Common statement, in comments: “# I know this sucks, but it works. Do it yourself if you don’t like it.”
Class Three: The Mercenary Professional
How to recognize them:
They know Java, ASP.NET, and/or C#. They’re at least conceptually familiar with SOAP and/or Ajax. They hate whichever database they’ve relied upon that had the least competent DBA, and like whichever database they’ve relied upon that had the most competent DBA. They want version control, they want detailed specifications, they don’t want to have more than two meetings with the customer. They regard most of what they learned in college (if they were a CS major) as useless and unnecessary. These people want to get stuff *done*, and they don’t want another phone call about it afterward. They regard systems administrators and networking staff as necessary evils. They will love good DBAs, and set fire to bad ones. They will have a love-hate relationship with XML. They will likely prefer Waterfall development, and use NetBeans or Visual Studio IDE.
Common statement: “File that bug report with the maintenance team,” or “That’s not in the spec.”
Class Four: The Cabalist
How to recognize them:
They have a very, very strong opinion on which language is teh best evar, and the list of candidates includes Lisp, C, Modula-3, and Haskell. They will be able to write up at least six different logical diagrams of any project before writing any code… although they probably won’t write up logical diagrams because they can move from one layer of abstraction to another, on the fly, in their own head (or at least, they think they can). Their first approach to most software projects will be to suggest a complete re-write in a language that doesn’t suck. They will hate most programming languages, including any language that is proposed by anyone on their programming team that isn’t a Cabalist or a Professional. Good Cabalists will work well with good DBAs, but bad Cabalists will annoy the hell out of them by offering suggestions on how to improve the database. They will often argue with systems administrators or networking staff about technical limitations (of the systems or network) as if problems with deviation from RFCs are the technical staff’s fault. They will likely prefer some sort of agile programming methodology, and have a strong preference for their particular favorite incarnation. Cabalists typically will use Emacs (and have a very strong preference for a particular incarnation of emacs), and sneer at any IDE.
Common statement: “Only a complete idiot would do it that way.”
Class Five: The Theoretician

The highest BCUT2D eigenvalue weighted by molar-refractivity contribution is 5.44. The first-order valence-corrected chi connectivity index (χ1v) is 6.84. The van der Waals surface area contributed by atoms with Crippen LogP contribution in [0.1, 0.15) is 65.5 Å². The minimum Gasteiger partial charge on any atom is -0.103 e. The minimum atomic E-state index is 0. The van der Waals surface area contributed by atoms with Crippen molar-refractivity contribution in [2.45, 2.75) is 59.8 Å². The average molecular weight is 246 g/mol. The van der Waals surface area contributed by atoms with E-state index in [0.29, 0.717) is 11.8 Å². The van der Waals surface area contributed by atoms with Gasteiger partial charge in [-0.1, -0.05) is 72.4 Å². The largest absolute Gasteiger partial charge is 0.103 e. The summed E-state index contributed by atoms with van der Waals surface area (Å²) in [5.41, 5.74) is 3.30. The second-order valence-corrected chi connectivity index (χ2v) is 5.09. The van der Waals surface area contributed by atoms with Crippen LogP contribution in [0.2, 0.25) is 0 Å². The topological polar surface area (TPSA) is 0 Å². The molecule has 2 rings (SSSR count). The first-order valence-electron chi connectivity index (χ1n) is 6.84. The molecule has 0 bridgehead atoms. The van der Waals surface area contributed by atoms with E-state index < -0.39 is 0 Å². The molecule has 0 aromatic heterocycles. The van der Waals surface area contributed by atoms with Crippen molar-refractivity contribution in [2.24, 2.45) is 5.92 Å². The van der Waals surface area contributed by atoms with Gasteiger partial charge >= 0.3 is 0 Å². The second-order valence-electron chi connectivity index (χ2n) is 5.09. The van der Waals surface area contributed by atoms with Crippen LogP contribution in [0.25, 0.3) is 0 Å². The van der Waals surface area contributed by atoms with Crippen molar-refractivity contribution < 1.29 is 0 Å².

Closely related to The Cabalist, the Theoretician goes one step farther. They will have done one of the following: written a major software program in Assembly, written their own compiler in a language *other* than Assembly “just to do it”, written their own programming language, installed a C compiler on their HP calculator, contributed a driver or a chunk of the kernel to either the Linux, FreeBSD, or NetBSD projects, or installed and run Plan 9 on their home network un-ironically. These people are nearly useless in a team environment as nobody else can understand them except a Cabalist, and Cabalists and Theoreticians rarely get along. However, they also can be the sort of Free Electron that can re-write an entire application over a weekend. Almost all Theoreticians use vi.
Common statement: “Yeah, I wrote about that in the 2001 issue of IEEE Interactions between Compilers and Computer Architectures”
Class Six: The Weary Wise One
These guys and gals used to be one of the above classes, but have passed into programming Nerdvana to Enlightenment. They will have opinions, but no longer care about the strength of those convictions. They will re-write the entire code base, but only if necessary, or hack it if that’s the best way to get the job done. They will cheerfully reuse another programmer’s code (even bad code), or buy an off-the-shelf component if that’s legitimately the best way to get the job done nearly on time, basically on budget, and with quality good enough to make everyone happy. They will hate most operating systems, programming languages, and programming methodologies equally. Typically they will prefer vi or emacs over an IDE, but will use an IDE if it gets the job done.
Common statement: “This is still better than my dot-com days.”
I just read Ivan Ristić’s slides for his talk on “How to Render SSL Useless“, found via Luke O’Conner’s blog. Thanks, Luke!
(spoiler: Here’s the shorter answer: if you use SSL/TLS, you’re probably not using it for the right reasons and you’re probably not getting the level of security you think you’re getting, because you’re probably doing it wrong.)
Ivan’s points boil down to this: SSL/TLS, by itself, is secure. It’s all these implementation details that render it insecure in practice. Ivan then offers eleven areas where SSL is “broken” in practice.
Here’s my issue with the slides: some of them don’t detail problems with SSL at all, and the other half are built into the design of SSL itself.
Let’s go through the slides by point.
Ivan’s first contention is that self-signed certificates are bad. Ivan argues that they’re insecure, they teach users to ignore warnings, and that it’s cheaper to get a “real” certificate than to use a self-signed one anyway.